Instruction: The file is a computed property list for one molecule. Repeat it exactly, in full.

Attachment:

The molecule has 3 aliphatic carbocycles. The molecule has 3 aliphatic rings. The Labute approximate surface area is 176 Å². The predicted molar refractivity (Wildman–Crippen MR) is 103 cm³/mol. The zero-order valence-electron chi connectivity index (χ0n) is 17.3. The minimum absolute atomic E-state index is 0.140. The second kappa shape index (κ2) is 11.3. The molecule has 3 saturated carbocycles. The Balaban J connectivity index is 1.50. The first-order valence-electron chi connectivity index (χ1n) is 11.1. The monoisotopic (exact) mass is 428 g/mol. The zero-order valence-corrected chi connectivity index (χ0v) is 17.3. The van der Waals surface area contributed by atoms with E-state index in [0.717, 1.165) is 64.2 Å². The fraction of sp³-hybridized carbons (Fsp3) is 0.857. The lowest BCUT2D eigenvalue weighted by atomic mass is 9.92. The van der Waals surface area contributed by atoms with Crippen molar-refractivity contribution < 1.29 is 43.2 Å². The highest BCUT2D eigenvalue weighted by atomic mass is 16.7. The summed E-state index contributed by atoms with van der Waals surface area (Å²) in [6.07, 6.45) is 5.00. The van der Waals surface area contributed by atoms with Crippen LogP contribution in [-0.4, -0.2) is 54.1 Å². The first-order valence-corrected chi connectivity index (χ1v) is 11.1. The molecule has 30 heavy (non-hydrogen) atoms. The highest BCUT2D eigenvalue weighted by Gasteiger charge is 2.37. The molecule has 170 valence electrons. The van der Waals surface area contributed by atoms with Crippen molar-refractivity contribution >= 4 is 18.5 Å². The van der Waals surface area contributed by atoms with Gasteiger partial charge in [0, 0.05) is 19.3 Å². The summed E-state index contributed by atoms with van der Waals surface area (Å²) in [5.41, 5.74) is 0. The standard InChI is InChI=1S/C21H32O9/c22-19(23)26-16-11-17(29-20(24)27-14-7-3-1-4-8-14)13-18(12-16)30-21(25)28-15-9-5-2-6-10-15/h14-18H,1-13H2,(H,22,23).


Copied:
The molecule has 3 aliphatic carbocycles. The molecule has 3 aliphatic rings. The Labute approximate surface area is 176 Å². The predicted molar refractivity (Wildman–Crippen MR) is 103 cm³/mol. The zero-order valence-electron chi connectivity index (χ0n) is 17.3. The minimum absolute atomic E-state index is 0.140. The second kappa shape index (κ2) is 11.3. The molecule has 3 saturated carbocycles. The Balaban J connectivity index is 1.50. The first-order valence-electron chi connectivity index (χ1n) is 11.1. The monoisotopic (exact) mass is 428 g/mol. The zero-order valence-corrected chi connectivity index (χ0v) is 17.3. The van der Waals surface area contributed by atoms with E-state index in [0.717, 1.165) is 64.2 Å². The fraction of sp³-hybridized carbons (Fsp3) is 0.857. The lowest BCUT2D eigenvalue weighted by atomic mass is 9.92. The van der Waals surface area contributed by atoms with Crippen molar-refractivity contribution < 1.29 is 43.2 Å². The highest BCUT2D eigenvalue weighted by atomic mass is 16.7. The summed E-state index contributed by atoms with van der Waals surface area (Å²) in [6.07, 6.45) is 5.00. The van der Waals surface area contributed by atoms with Crippen LogP contribution in [-0.4, -0.2) is 54.1 Å². The first-order valence-corrected chi connectivity index (χ1v) is 11.1. The molecule has 30 heavy (non-hydrogen) atoms. The highest BCUT2D eigenvalue weighted by Gasteiger charge is 2.37. The molecule has 170 valence electrons. The van der Waals surface area contributed by atoms with Crippen molar-refractivity contribution >= 4 is 18.5 Å². The van der Waals surface area contributed by atoms with Gasteiger partial charge in [0, 0.05) is 19.3 Å². The summed E-state index contributed by atoms with van der Waals surface area (Å²) in [5.41, 5.74) is 0. The standard InChI is InChI=1S/C21H32O9/c22-19(23)26-16-11-17(29-20(24)27-14-7-3-1-4-8-14)13-18(12-16)30-21(25)28-15-9-5-2-6-10-15/h14-18H,1-13H2,(H,22,23).